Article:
What really is an Addiction?

Many of us have an addiction that we just cannot seem to shake off. And to make matters worse, having an addiction seems to be an almost acceptable part of being in the world today.
But underneath social acceptability, those of us that have an addiction, struggle with acceptance on a personal level.
With an addiction comes shame and blame, an internal struggle that just won’t go away and almost always confusion as to why we have it. Not to mention health, finance and emotional cost.
There are many programs we can undertake to overcome an addiction and it is certainly achievable, but most of them do not embrace the real cause.
Connection to ourselves as human beings, is a really importance aspect of our lives. It means living in our truth, regardless of its perceived ugliness. It means embracing just who we are, not trying to be anyone else. But if we have experienced severe pain and trauma, there are parts of us that develop in negative ways. Parts of us that we don’t want others to be aware of. Pain that we feel we cannot show and so we dampen it down in order to be and connect with others in ways that are more fitting.
Being part of a family and group gives us a sense of being connected,accepted and loved, but if we have parts of us we don’t like or we feel uncomfortable with, addictions can become a valuable resource we indulge in.
Addictions are a quick and easy fix to not feeling our true feelings, they soften loneliness,insecurity and isolation,but they are not sustainable. They also help us to connect with our feeling sense. They make us feel different, alive and aleviate numbness. But again are not without consequences long term.
Over time an addiction becomes a behaviour, its just something we do,instead of being a conscious decision based on how we want to experience life. And the more we practice it the more instilled it becomes.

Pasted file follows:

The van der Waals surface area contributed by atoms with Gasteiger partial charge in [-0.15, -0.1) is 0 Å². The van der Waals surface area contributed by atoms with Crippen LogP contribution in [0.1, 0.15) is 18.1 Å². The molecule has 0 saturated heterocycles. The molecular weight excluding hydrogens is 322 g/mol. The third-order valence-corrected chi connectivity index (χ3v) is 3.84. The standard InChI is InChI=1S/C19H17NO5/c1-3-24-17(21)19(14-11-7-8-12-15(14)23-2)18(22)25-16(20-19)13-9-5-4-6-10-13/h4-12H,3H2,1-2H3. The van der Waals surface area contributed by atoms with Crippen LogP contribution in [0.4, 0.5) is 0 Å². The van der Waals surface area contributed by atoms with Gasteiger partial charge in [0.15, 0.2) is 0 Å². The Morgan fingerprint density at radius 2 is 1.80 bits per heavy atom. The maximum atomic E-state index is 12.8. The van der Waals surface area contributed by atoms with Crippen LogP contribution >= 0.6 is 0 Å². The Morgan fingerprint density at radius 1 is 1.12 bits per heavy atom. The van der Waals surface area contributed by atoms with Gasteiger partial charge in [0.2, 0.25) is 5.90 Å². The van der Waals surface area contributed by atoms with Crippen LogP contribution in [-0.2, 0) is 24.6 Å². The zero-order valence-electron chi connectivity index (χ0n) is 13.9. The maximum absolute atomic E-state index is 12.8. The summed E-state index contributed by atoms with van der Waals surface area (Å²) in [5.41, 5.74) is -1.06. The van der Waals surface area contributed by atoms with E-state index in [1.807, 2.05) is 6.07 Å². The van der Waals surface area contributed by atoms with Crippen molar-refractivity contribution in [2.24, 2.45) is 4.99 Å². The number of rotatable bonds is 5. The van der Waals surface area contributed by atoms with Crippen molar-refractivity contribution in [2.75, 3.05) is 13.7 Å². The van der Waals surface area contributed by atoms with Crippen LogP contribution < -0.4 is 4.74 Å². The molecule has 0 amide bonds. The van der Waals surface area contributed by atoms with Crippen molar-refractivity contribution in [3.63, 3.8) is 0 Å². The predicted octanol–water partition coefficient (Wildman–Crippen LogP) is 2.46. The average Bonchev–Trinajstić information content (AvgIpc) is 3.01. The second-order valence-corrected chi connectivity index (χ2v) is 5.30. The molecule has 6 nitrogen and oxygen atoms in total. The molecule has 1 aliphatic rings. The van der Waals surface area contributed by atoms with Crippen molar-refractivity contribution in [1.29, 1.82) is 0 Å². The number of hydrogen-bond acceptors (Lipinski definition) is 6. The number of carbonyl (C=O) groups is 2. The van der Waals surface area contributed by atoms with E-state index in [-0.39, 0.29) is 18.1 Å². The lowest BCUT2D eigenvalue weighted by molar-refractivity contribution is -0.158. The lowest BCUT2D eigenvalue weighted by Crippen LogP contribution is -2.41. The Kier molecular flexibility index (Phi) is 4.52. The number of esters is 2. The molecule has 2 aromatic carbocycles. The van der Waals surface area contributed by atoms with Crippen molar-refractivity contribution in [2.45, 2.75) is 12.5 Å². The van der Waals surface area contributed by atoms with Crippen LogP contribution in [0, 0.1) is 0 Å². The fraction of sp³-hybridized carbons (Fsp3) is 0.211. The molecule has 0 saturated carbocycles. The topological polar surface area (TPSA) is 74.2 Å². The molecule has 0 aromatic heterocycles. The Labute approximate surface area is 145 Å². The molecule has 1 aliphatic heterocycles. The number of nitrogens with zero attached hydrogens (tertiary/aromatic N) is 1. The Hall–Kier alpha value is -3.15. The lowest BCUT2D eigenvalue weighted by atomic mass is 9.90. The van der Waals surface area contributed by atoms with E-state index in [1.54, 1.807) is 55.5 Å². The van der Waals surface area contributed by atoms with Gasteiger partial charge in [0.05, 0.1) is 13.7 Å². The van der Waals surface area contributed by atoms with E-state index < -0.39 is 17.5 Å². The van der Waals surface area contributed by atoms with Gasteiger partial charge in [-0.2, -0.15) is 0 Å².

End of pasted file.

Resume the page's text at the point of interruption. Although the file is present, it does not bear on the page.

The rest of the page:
I wanted to write about addictions today, because I wanted to present a different take on them. To allow those of you who suffer in the throws of your addiction a perspective that may just help you to see the path out.
Awareness is the first key, awareness of when we started to practice our addiction and what was going around that time. How dis-connected from yourself and others did you feel at that time?
A desire to change is the second key. Most of us have to feel pretty fed up with ourselves and at the end of our tether before we will make the decision to change. And the desire to change, means you will put in the necessary effort.
Having the skills and tools to change is vital also. If we have tried many times and failed, its because we don’t have the right tools. Just like trying to do a job we haven’t done before. Without the right knowledge and expertise, failure is imminent.
Feeling worthy of change is also imperative when enforcing change on a permanent basis. Without self-worth why would we even try?
Being aware of the fear of being rejected for who we are because of our past, creates in us a stronger desire to indulge in our addiction, as the pain of lack of connection grows daily. And the only way to overcome this is to be vulnerable in who you are and reach out to make connections regardless of your fear.
So in our quest to overcome our addictions, we must ask ourselves this viral question-
What feeling are we wanting to not feel and what feeling do we want to feel?

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